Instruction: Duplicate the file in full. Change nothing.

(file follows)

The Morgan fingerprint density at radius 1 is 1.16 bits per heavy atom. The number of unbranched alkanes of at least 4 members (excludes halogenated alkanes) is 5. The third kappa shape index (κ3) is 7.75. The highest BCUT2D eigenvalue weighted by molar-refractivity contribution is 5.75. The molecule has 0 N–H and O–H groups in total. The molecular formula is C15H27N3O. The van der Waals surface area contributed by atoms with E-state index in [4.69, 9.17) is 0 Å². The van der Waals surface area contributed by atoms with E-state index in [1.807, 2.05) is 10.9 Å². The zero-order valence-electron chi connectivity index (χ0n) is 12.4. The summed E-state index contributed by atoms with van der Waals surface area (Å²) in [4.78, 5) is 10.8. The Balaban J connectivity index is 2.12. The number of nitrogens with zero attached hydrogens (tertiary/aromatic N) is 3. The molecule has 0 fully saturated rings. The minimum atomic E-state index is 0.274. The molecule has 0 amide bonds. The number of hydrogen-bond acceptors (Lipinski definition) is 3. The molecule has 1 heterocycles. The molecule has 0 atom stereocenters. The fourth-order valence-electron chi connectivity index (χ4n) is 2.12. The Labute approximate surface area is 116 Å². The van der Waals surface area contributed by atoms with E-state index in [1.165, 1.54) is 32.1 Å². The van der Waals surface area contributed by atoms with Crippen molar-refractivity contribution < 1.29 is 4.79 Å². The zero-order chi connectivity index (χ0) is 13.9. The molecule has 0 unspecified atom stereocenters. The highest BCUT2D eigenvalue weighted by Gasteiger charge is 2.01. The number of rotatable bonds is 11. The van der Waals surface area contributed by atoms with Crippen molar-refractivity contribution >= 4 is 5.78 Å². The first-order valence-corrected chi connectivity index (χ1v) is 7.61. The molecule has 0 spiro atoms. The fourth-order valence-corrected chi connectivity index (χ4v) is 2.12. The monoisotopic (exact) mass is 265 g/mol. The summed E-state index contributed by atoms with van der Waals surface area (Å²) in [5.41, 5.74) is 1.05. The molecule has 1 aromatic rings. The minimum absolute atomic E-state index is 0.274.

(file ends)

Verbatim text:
The Morgan fingerprint density at radius 1 is 1.16 bits per heavy atom. The number of unbranched alkanes of at least 4 members (excludes halogenated alkanes) is 5. The third kappa shape index (κ3) is 7.75. The highest BCUT2D eigenvalue weighted by molar-refractivity contribution is 5.75. The molecule has 0 N–H and O–H groups in total. The molecular formula is C15H27N3O. The van der Waals surface area contributed by atoms with E-state index in [4.69, 9.17) is 0 Å². The van der Waals surface area contributed by atoms with E-state index in [1.807, 2.05) is 10.9 Å². The zero-order valence-electron chi connectivity index (χ0n) is 12.4. The summed E-state index contributed by atoms with van der Waals surface area (Å²) in [4.78, 5) is 10.8. The Balaban J connectivity index is 2.12. The number of nitrogens with zero attached hydrogens (tertiary/aromatic N) is 3. The molecule has 0 fully saturated rings. The minimum atomic E-state index is 0.274. The molecule has 0 amide bonds. The number of hydrogen-bond acceptors (Lipinski definition) is 3. The molecule has 1 heterocycles. The molecule has 0 atom stereocenters. The fourth-order valence-electron chi connectivity index (χ4n) is 2.12. The Labute approximate surface area is 116 Å². The van der Waals surface area contributed by atoms with E-state index in [1.165, 1.54) is 32.1 Å². The van der Waals surface area contributed by atoms with Crippen molar-refractivity contribution < 1.29 is 4.79 Å². The zero-order chi connectivity index (χ0) is 13.9. The molecule has 0 unspecified atom stereocenters. The highest BCUT2D eigenvalue weighted by Gasteiger charge is 2.01. The number of rotatable bonds is 11. The van der Waals surface area contributed by atoms with Crippen molar-refractivity contribution >= 4 is 5.78 Å². The first-order valence-corrected chi connectivity index (χ1v) is 7.61. The molecule has 0 spiro atoms. The fourth-order valence-corrected chi connectivity index (χ4v) is 2.12. The monoisotopic (exact) mass is 265 g/mol. The summed E-state index contributed by atoms with van der Waals surface area (Å²) in [5.41, 5.74) is 1.05. The molecule has 1 aromatic rings. The minimum absolute atomic E-state index is 0.274.